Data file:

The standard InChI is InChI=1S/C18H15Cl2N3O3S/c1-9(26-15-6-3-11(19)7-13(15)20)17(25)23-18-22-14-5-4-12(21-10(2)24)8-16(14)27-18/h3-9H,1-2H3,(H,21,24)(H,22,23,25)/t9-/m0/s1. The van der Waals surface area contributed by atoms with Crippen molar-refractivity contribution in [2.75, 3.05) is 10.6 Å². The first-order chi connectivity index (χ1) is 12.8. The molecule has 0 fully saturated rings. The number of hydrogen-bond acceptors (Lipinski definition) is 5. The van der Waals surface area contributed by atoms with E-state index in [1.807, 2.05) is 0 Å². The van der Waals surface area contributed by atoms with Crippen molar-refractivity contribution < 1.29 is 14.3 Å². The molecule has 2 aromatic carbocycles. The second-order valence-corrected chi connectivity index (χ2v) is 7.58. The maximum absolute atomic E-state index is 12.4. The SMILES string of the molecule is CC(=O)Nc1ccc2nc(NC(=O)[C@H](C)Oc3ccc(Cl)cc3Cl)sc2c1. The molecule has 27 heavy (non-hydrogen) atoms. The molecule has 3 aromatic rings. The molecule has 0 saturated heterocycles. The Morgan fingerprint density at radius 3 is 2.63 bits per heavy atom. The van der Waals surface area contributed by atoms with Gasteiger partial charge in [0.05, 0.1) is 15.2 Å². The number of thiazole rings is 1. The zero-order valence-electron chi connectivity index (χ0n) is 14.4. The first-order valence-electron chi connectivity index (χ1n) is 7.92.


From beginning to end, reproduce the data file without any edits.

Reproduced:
The standard InChI is InChI=1S/C18H15Cl2N3O3S/c1-9(26-15-6-3-11(19)7-13(15)20)17(25)23-18-22-14-5-4-12(21-10(2)24)8-16(14)27-18/h3-9H,1-2H3,(H,21,24)(H,22,23,25)/t9-/m0/s1. The van der Waals surface area contributed by atoms with Crippen molar-refractivity contribution in [2.75, 3.05) is 10.6 Å². The first-order chi connectivity index (χ1) is 12.8. The molecule has 0 fully saturated rings. The number of hydrogen-bond acceptors (Lipinski definition) is 5. The van der Waals surface area contributed by atoms with E-state index in [1.807, 2.05) is 0 Å². The van der Waals surface area contributed by atoms with Crippen molar-refractivity contribution < 1.29 is 14.3 Å². The molecule has 2 aromatic carbocycles. The second-order valence-corrected chi connectivity index (χ2v) is 7.58. The maximum absolute atomic E-state index is 12.4. The SMILES string of the molecule is CC(=O)Nc1ccc2nc(NC(=O)[C@H](C)Oc3ccc(Cl)cc3Cl)sc2c1. The molecule has 27 heavy (non-hydrogen) atoms. The molecule has 3 aromatic rings. The molecule has 0 saturated heterocycles. The Morgan fingerprint density at radius 3 is 2.63 bits per heavy atom. The van der Waals surface area contributed by atoms with Gasteiger partial charge in [0.05, 0.1) is 15.2 Å². The number of thiazole rings is 1. The zero-order valence-electron chi connectivity index (χ0n) is 14.4. The first-order valence-electron chi connectivity index (χ1n) is 7.92.